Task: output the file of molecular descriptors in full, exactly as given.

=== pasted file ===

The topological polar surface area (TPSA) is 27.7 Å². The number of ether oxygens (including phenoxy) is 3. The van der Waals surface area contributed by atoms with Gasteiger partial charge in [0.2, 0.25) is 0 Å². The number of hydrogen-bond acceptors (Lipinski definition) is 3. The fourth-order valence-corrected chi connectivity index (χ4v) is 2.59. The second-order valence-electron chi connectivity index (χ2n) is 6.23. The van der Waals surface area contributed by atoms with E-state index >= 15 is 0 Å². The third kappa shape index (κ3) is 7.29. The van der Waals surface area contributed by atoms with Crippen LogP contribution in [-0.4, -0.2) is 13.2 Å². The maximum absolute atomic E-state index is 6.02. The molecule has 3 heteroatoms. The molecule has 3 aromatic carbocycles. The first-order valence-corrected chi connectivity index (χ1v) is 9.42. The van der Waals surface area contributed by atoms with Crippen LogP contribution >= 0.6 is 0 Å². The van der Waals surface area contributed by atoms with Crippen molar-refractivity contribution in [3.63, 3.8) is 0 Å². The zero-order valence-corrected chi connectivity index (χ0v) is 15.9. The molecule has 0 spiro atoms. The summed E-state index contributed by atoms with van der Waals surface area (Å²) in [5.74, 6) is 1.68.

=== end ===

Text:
The topological polar surface area (TPSA) is 27.7 Å². The number of ether oxygens (including phenoxy) is 3. The van der Waals surface area contributed by atoms with Gasteiger partial charge in [0.2, 0.25) is 0 Å². The number of hydrogen-bond acceptors (Lipinski definition) is 3. The fourth-order valence-corrected chi connectivity index (χ4v) is 2.59. The second-order valence-electron chi connectivity index (χ2n) is 6.23. The van der Waals surface area contributed by atoms with E-state index >= 15 is 0 Å². The third kappa shape index (κ3) is 7.29. The van der Waals surface area contributed by atoms with Crippen LogP contribution in [-0.4, -0.2) is 13.2 Å². The maximum absolute atomic E-state index is 6.02. The molecule has 3 heteroatoms. The molecule has 3 aromatic carbocycles. The first-order valence-corrected chi connectivity index (χ1v) is 9.42. The van der Waals surface area contributed by atoms with Crippen LogP contribution >= 0.6 is 0 Å². The van der Waals surface area contributed by atoms with Crippen molar-refractivity contribution in [3.63, 3.8) is 0 Å². The zero-order valence-corrected chi connectivity index (χ0v) is 15.9. The molecule has 0 spiro atoms. The summed E-state index contributed by atoms with van der Waals surface area (Å²) in [5.74, 6) is 1.68.